They include land and sea breezes, Föehn winds, valley breezes, as well as anabatic and katabatic winds.
How To Measure Wind Speed And Direction
The two most important characteristics of wind are its direction and speed. They are equally important, and each one is measured by different devices.
Wind speed is measured by an anemometer. The most widely used anemometer is called a cup anemometer. It is made up of 3-4 hemispherical cups mounted on the edges of horizontal arms. The arms are connected to a central shaft.
As the wind blows, it rotates the cups attached to the horizontal arms, which in turn spins the shaft. Each rotation is counted, and in this way, the wind speed is calculated. The minimum height to get the most accurate reading is considered to be around ten meters.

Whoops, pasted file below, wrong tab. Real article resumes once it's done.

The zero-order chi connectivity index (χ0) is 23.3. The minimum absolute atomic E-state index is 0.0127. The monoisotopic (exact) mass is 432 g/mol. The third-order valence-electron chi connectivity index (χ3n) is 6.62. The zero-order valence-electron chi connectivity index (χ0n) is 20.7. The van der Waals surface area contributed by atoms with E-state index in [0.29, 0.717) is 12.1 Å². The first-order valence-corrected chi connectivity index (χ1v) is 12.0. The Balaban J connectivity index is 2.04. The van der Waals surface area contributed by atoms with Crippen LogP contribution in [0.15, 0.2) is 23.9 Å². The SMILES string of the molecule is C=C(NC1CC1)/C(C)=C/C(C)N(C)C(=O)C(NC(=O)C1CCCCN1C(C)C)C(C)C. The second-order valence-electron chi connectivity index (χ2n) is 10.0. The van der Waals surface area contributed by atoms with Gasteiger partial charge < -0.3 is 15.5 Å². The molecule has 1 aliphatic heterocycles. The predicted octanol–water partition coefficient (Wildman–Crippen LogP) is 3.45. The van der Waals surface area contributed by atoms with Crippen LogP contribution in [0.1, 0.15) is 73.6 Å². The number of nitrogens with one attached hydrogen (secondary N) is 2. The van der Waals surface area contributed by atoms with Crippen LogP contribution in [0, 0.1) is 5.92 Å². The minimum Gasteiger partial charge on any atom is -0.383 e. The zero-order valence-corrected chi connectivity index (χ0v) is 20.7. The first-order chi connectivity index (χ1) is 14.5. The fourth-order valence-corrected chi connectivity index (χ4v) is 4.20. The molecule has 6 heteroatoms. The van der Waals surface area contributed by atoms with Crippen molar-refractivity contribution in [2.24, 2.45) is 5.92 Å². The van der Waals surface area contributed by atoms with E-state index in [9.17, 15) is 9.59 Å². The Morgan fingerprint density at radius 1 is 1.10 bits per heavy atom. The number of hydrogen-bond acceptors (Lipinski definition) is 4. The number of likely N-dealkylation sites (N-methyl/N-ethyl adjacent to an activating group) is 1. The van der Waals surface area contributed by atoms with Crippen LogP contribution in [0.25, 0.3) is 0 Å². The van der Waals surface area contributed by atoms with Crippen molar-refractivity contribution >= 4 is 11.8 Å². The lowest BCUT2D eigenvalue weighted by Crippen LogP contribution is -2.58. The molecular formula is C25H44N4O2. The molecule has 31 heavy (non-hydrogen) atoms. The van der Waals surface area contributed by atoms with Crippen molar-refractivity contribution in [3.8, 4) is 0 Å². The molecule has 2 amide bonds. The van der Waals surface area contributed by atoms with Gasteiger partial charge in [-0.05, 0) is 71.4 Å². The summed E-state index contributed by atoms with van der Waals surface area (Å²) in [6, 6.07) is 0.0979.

Anemometers are found on home & professional weather stations, skyscrapers, at airports, even on ships. (Anywhere where winds are of significant importance.) Other types of wind speed devices include vane anemometers and pilot tubes, but not nearly as widely used.
For the most part, wind direction is measured with a weather (wind) vane. It is a fairly simple device consisting of a vertical flat object that is mounted on a shaft where it is allowed to spin freely. It can literally take any shape but is usually in the form of an arrow or cockerel.
As the wind blows against the object's surface, it rotates with the biggest part pointing in the direction the wind is blowing in. An arrow or cockerel shaped vane is designed in such a way that the head is always pointing towards the direction the wind is coming from.
Weather vanes are also found on home and professional weather stations, tall buildings and even serve as an ornament on cathedrals and other prominent buildings.
At airports, a weather sock with bright colors is often used to make the wind direction highly visible for pilots and control tower operators. In general, though, a weather vane is preferred for meteorological purposes.